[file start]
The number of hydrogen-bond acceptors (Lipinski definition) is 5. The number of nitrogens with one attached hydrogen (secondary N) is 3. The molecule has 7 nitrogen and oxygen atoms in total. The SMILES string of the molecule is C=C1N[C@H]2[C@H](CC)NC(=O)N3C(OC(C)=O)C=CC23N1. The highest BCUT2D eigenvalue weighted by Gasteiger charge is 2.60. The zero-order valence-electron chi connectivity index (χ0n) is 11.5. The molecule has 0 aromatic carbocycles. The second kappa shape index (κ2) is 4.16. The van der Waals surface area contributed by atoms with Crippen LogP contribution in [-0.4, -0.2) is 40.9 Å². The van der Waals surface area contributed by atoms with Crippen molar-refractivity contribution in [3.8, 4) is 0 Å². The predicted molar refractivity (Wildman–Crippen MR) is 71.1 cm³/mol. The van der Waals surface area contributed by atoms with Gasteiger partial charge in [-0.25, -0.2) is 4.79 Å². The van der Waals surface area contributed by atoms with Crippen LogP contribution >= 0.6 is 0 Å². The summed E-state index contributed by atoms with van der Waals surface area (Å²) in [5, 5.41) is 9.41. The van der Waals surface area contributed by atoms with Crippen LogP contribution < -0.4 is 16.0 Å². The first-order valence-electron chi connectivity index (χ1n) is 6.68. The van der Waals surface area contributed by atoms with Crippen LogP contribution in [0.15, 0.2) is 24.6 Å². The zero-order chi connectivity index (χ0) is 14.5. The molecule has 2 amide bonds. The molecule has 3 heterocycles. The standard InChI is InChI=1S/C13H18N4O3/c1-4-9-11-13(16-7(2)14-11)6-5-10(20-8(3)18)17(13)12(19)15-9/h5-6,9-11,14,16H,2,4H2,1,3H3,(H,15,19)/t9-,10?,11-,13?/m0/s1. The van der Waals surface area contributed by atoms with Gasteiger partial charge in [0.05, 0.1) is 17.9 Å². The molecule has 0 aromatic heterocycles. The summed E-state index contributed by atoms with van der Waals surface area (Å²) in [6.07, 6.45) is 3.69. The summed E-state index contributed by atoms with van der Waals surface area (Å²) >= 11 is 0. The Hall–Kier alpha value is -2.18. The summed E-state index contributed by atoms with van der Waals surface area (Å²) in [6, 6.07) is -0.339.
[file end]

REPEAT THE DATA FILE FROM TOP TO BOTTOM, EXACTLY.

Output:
The number of hydrogen-bond acceptors (Lipinski definition) is 5. The number of nitrogens with one attached hydrogen (secondary N) is 3. The molecule has 7 nitrogen and oxygen atoms in total. The SMILES string of the molecule is C=C1N[C@H]2[C@H](CC)NC(=O)N3C(OC(C)=O)C=CC23N1. The highest BCUT2D eigenvalue weighted by Gasteiger charge is 2.60. The zero-order valence-electron chi connectivity index (χ0n) is 11.5. The molecule has 0 aromatic carbocycles. The second kappa shape index (κ2) is 4.16. The van der Waals surface area contributed by atoms with Crippen LogP contribution in [-0.4, -0.2) is 40.9 Å². The van der Waals surface area contributed by atoms with Crippen molar-refractivity contribution in [3.8, 4) is 0 Å². The predicted molar refractivity (Wildman–Crippen MR) is 71.1 cm³/mol. The van der Waals surface area contributed by atoms with Gasteiger partial charge in [-0.25, -0.2) is 4.79 Å². The van der Waals surface area contributed by atoms with Crippen LogP contribution >= 0.6 is 0 Å². The summed E-state index contributed by atoms with van der Waals surface area (Å²) in [5, 5.41) is 9.41. The van der Waals surface area contributed by atoms with Crippen LogP contribution < -0.4 is 16.0 Å². The first-order valence-electron chi connectivity index (χ1n) is 6.68. The van der Waals surface area contributed by atoms with Crippen LogP contribution in [0.15, 0.2) is 24.6 Å². The zero-order chi connectivity index (χ0) is 14.5. The molecule has 2 amide bonds. The molecule has 3 heterocycles. The standard InChI is InChI=1S/C13H18N4O3/c1-4-9-11-13(16-7(2)14-11)6-5-10(20-8(3)18)17(13)12(19)15-9/h5-6,9-11,14,16H,2,4H2,1,3H3,(H,15,19)/t9-,10?,11-,13?/m0/s1. The van der Waals surface area contributed by atoms with Gasteiger partial charge in [0.05, 0.1) is 17.9 Å². The molecule has 0 aromatic heterocycles. The summed E-state index contributed by atoms with van der Waals surface area (Å²) in [6.07, 6.45) is 3.69. The summed E-state index contributed by atoms with van der Waals surface area (Å²) >= 11 is 0. The Hall–Kier alpha value is -2.18. The summed E-state index contributed by atoms with van der Waals surface area (Å²) in [6, 6.07) is -0.339.